For people with celiac disease, avoiding gluten — a protein complex found in wheat, barley, rye and triticale — is a medical necessity. Even small amounts of the protein can trigger bloating, gas and diarrhea, and can lead to eventual weight-loss and fatigue. Yet diagnosed celiac disease accounts for only roughly 1% of the population.
Another 6% of people have been diagnosed to have non-celiac gluten sensitivity (NCGS), where blood tests are negative for celiac disease, but similar symptoms exists. Gluten’s role in NCGS, however, has long been under debate in the scientific community and new research suggests it may just be in our heads.
Peter Gibson, director of gastroenterology at Alfred Hospital in Melbourne, Australia, decided to re-assess his 2011 research findings which suggested gluten could be to blame for gastrointestianl symptoms in non-celiac patients. With a double-blind cross-over trial of 37 subjects with NCGS and irritable bowel syndrome (IBS), Gibson found a drastic reduction of symptoms by limiting intake of fermentable, oligosaccharides, disaccharides, monosaccharides, and polyols (FODMAPs) and “no evidence of specific or dose-dependent effects of gluten in patients with NCGS placed diets.” In fact, gluten appeared to produce a “nocebo” effect in the patients, as they reported symptoms even when fed diets merely believed to include gluten.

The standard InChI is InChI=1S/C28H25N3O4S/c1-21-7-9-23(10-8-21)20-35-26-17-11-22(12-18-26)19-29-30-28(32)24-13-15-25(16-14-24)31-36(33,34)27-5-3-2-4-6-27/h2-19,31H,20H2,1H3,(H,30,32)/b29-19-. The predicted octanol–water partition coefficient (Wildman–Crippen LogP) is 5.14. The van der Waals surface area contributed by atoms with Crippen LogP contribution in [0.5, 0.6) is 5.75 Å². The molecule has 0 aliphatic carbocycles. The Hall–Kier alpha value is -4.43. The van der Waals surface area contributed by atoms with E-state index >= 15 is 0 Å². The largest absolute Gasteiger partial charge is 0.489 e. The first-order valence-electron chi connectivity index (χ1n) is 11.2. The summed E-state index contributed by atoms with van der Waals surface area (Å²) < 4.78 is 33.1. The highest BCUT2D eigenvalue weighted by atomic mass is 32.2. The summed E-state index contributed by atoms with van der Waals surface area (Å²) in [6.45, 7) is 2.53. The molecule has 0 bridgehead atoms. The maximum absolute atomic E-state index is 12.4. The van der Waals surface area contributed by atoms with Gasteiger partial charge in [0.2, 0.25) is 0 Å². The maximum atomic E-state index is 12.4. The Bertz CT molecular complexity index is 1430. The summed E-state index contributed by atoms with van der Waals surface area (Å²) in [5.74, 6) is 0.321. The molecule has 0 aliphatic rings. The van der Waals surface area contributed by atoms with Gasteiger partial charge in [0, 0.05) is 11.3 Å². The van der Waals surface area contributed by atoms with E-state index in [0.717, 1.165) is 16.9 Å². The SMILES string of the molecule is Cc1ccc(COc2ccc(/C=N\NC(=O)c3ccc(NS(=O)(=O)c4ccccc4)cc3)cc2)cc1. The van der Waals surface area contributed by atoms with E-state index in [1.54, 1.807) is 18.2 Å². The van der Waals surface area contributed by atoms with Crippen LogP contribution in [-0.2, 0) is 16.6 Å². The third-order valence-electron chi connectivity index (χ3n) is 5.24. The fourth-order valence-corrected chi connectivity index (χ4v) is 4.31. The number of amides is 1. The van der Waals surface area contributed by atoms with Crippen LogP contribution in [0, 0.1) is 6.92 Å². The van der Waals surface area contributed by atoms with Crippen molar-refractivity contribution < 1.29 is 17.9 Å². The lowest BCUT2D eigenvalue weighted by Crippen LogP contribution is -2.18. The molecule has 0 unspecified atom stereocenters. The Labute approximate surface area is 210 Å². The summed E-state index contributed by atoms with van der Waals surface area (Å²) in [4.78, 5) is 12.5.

NCGS may be charging the wrong suspect or reacting to a placebo, but many of us delight in the possibilities gluten holds in diversifying our diets. And while those diagnosed with true celiac disease maintain a justifiable stance in its avoidance, for everyone else, the gluten-free fad is nothing more than an expression of status, a demonstration of gullibility and, arguably, the fate of a society suffering with Münchausen syndrome.